As a business intermediary, (a specialist in the sale of privately owned businesses) I frequently encounter buyers, caught up in the myth of a business ownership, who haven’t taken a hard look at the realities. And sometimes the sellers have learned those realities the hard way.
At our company, we say that to be successful, business owners need to score highly on the 3 Ms: money, management and motivation. Most people see money as the major stumbling block to owning a business. It’s true that if you purchase a flourishing print shop or franchise, the price could range from $500,000 to over $1 million. If you’re starting a small consulting business at your own dining room table, your costs will obviously be much less; although, don’t underestimate how quickly expenses such as telephones, equipment, travel, promotion, advertising and taxes will mount up.
Regardless of what kind of business you’re starting (or purchasing), the money to keep it going is as important as the funds to start it up. The bigger your business, the higher your infrastructure costs will be – wages, rent, utilities, inventory and so on. Working capital is an ongoing requirement.
Management is another significant factor in the success or failure of any business. Being your own boss sounds great, but it means you also have to be skilled in a wide range of areas, including bookkeeping, marketing, administration, strategic planning, production, sales, purchasing and more.
You may find you are skilled in some areas but deficient in others. Psychological testing is sometimes used to determine the skills and aptitudes of incoming business owners so a plan can be created to understand and mitigate any shortcomings. This may include hiring or contracting people with skills that will complement those of the business owner.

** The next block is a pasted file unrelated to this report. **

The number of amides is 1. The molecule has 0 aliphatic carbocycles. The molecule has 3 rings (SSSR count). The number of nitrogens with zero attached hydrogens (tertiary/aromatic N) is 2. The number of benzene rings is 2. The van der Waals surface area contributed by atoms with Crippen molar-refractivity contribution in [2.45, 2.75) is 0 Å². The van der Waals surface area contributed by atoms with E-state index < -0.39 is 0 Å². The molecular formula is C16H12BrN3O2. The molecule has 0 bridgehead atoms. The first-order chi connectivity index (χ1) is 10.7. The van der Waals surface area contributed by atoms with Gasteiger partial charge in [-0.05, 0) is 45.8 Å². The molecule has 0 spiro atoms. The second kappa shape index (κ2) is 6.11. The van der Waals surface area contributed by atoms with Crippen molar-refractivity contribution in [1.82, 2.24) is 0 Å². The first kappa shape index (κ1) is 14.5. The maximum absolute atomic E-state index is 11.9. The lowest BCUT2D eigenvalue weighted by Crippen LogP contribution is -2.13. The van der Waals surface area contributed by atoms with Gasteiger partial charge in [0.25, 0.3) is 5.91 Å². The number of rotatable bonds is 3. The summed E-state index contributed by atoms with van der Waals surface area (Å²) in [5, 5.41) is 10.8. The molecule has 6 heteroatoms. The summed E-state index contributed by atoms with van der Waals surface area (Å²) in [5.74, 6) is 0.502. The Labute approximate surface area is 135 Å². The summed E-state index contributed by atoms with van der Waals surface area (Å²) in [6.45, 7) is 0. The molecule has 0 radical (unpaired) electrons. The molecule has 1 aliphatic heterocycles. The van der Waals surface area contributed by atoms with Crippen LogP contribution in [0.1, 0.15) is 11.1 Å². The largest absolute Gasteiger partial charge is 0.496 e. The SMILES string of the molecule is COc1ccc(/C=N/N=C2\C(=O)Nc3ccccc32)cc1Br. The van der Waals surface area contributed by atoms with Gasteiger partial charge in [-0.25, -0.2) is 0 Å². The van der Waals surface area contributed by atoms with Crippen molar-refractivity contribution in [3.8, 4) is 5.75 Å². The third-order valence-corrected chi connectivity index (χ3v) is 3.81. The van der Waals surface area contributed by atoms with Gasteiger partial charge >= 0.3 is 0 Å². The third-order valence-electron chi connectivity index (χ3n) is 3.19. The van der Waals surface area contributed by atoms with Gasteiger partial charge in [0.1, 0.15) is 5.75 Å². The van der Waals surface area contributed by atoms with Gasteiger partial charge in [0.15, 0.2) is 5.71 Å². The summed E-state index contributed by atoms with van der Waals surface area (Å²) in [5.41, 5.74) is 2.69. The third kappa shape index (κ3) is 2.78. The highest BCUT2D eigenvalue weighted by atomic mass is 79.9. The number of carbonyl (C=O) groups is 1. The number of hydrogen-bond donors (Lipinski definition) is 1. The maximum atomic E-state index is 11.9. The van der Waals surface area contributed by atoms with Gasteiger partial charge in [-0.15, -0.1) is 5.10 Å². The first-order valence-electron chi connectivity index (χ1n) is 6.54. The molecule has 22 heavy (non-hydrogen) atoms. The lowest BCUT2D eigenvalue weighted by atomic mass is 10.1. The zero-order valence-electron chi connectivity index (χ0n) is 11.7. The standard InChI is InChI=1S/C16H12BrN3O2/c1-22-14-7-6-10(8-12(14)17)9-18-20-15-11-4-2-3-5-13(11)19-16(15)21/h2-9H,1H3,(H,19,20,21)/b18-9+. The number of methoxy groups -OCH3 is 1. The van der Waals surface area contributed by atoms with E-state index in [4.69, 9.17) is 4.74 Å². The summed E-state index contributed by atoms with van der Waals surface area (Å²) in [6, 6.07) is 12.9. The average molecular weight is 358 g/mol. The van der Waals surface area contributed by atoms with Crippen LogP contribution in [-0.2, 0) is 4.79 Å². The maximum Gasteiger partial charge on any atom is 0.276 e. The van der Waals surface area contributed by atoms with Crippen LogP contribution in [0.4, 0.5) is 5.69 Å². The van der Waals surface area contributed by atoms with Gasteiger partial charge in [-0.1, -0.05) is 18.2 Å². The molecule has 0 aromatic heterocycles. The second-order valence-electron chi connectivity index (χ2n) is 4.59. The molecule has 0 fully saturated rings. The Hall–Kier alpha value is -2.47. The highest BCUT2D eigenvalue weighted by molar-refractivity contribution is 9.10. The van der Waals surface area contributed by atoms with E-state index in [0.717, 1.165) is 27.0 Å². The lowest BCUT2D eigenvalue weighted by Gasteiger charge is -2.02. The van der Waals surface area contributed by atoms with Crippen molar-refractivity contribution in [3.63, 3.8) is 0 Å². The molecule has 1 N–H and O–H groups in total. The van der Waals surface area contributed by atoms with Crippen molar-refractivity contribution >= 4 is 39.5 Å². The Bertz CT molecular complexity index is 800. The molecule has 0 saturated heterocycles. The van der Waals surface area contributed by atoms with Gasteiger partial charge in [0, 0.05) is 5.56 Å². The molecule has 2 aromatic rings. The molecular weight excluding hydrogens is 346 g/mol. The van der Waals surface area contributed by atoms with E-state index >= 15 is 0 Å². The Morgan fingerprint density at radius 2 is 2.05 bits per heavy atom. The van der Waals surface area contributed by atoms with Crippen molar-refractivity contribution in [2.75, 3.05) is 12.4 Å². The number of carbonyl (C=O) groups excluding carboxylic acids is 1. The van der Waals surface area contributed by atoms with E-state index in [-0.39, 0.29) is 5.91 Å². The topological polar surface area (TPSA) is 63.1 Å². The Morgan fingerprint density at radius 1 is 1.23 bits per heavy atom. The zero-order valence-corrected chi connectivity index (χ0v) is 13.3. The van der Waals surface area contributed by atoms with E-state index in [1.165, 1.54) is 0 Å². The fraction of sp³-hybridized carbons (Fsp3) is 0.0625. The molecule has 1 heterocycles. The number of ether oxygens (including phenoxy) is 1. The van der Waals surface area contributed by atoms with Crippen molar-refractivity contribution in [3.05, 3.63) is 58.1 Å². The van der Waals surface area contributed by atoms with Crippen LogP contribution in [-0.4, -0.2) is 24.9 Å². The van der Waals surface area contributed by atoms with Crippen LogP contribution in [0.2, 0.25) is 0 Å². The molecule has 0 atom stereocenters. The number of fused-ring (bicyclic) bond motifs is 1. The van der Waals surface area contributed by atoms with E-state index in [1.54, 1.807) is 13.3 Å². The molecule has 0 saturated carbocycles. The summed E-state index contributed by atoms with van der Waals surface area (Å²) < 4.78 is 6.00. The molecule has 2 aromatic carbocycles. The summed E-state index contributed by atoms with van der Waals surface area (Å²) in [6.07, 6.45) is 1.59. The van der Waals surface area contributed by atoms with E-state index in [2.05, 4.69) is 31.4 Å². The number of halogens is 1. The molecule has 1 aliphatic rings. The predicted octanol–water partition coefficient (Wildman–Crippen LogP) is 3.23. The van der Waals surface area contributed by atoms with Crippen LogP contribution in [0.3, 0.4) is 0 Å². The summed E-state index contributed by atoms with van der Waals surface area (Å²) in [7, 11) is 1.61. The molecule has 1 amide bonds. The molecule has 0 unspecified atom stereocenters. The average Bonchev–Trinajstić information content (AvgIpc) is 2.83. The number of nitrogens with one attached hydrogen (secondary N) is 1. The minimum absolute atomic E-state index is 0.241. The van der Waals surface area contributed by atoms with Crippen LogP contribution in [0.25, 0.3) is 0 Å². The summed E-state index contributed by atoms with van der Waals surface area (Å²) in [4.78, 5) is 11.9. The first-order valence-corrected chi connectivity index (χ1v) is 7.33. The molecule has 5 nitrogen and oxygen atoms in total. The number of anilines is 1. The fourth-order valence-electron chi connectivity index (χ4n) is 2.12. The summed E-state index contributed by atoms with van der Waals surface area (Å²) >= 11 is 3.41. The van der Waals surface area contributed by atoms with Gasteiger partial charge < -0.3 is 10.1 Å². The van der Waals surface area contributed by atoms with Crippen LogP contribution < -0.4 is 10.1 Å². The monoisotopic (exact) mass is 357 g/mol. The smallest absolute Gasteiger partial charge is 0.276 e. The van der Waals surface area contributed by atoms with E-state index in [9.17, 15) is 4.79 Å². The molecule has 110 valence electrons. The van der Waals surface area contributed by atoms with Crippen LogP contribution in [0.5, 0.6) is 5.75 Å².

Certainly, you will find yourself working more and more hours. One myth of owning your own business is the notion that you will be in control of your own time. While owning your business can allow some flexibility in how you plan your day, no one should think for a moment that flexibility equals fewer hours. Be prepared to spend numerous hours in your business.
Sure, you might be able to take off to watch your son’s play at school, but you’ll likely be putting in some extra hours at night to make up for it, because customer demands and deadlines must be met. The commitment to give your business the time it needs to grow and prosper can put a strain on home, family and overall lifestyle. Be sure that your spouse and family understand the sacrifices involved, and that it will continue for at least the first four to seven years of owning your business.
This is where motivation comes in. The necessary commitment of time and money can’t be done without a strong desire to make your business succeed. The motivation of potential business owners is a key factor that must be assessed. In family situations, we sometimes find that the incoming owners are certainly motivated, but for the wrong reasons – they are taking over the business to please their parents. The motivation should centre on your own desire to own and operate a business, not someone else’s. It is highly recommended that you take the time to determine your motivation and consider if it is the reason you should or should not proceed with the purchase or transfer of a business.
Without motivation, none of the sacrifices of being a business owner will feel like they are worth the trouble. As important as money and management are, motivation is essential and can even make up for deficiencies in the other two areas.
Starting or buying a business is a major step that should never be entered into lightly. Take a look at how you stack up on the 3 Ms, give your decision the time it deserves and make sure you go in with your eyes wide open.